Imagine you could visit your grandparents (or great-grands) 100 years ago, and you want to bring them the gift of the future. Create a time capsule from today for yesterday. What would you put in it to bring to the year 1920?
The development of digital reality (DR)—virtual, nonphysical presence—began with the telegraph, progressed to the telephone, then moved to telephones with screens, and now to computers. The nearer-term developments of DR include augmented reality and advanced virtual reality (VR), and it is heading toward five-senses VR and holographic projection. Going forward with the availability of ever greater bandwidth and direct machine-to-brain communications (bypassing the senses), DR is projected to be as good as, or better than, physical reality.
As part of its executive education webinar series on workforce planning in the “next normal,” Vanderbilt University hosted a Zoom lecture June 23 on “Technology Foresight: Predicting and Planning for the Future” led by Professor Andy Van Schaack of the School of Engineering Management. The goal was to present futures techniques needed to redesign workforces for a new business landscape.
Do you remember all the "one weird trick" ads we used to see on the internet? I wonder if, just maybe, there actually is “one weird trick” for foresight: One thing we could do to improve our futures thinking. Like the clickbait ads, it seems too good to be true. Or is it? Prepare to be shocked!
In honor of Women’s History Month, Forbes magazine published its list of the world’s 50 leading female futurists—including the article’s author, Blake Morgan, who describes herself as “a Customer Experience Futurist, Author and Keynote Speaker.” See “50 Leading Female Futurists” by Blake Morgan, Forbes.com (posted online March 5, 2020). [Disclosure: The Forbes article includes me in the “extended list” of honorably mentioned. —CGW]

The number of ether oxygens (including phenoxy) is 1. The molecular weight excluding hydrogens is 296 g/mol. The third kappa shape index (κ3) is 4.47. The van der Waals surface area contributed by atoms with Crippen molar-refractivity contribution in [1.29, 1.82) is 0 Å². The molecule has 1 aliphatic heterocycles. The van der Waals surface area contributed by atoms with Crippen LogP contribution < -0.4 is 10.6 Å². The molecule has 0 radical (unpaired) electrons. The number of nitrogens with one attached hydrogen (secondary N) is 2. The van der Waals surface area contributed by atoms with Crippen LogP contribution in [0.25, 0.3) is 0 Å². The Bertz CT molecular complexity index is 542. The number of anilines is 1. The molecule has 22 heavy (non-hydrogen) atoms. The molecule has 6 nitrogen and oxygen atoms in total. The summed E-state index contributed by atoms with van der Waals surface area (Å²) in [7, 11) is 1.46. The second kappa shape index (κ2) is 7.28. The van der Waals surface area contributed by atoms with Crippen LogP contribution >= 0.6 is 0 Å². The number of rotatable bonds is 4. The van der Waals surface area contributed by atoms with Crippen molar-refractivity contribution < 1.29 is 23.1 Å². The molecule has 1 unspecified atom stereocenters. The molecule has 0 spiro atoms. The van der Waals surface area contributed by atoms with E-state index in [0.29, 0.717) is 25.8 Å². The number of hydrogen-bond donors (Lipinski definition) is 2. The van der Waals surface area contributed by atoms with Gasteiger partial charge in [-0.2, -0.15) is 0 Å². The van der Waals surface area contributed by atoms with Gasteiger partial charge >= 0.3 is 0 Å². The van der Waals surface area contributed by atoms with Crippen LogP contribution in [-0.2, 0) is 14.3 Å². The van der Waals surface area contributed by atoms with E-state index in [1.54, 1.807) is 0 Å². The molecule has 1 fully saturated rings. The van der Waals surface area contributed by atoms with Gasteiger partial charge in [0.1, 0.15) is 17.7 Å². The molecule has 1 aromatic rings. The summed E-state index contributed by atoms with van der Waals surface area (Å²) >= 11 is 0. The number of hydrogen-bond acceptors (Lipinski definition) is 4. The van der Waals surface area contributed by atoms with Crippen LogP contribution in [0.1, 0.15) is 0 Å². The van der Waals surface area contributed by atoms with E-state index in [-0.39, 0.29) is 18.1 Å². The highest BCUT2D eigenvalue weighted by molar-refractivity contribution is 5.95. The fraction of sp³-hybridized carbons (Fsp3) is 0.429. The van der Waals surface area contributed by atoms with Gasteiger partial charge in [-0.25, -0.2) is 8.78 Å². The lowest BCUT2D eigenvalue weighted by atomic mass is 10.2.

The digital tools for manipulating images, sounds, and other information—already used for such things as making movies—are increasingly being misused as well as democratized, said panelists at the Information Technology & Innovation Foundation’s March 12 forum, “Responding to the Deepfakes Challenge.” But calls to regulate “deepfake” technologies that create deceptive sounds and images could have unintended negative consequences, they pointed out.
Not all doctors view artificial intelligence (AI) with favor. However, instead of replacing medical personnel, using AI capabilities allows doctors and technicians to deliver medicine that is more personalized, proactive, and effective. This includes preventive medicine by proactively monitoring early warnings of illnesses, combining digital connectivity and AI analysis, and focusing on wellness in a cost-effective manner.
By Young-jin Choi, guest blogger
The 2020s are going to be among the most critical and significant decades in human history, calling for all the determination, energy, and resources we can muster in order to accelerate a global transition toward a net-zero-carbon economy well before 2050, or #netzero<2050.
The future is a peculiar place, in that it often seen as uninhabited, like a chessboard, where if a series of strategic moves occur, the responses will predictability be this or that. In other words, if people are involved, we all already know how they will react. Perhaps that mindset arises by the enormous amounts of attitude/motivation-related data now being collected—as Edward Snowden reports in his memoir, Permanent Record—with that outcome in mind. But of course Snowden himself is an example of how the actions of a single person can lead to cultural sea changes.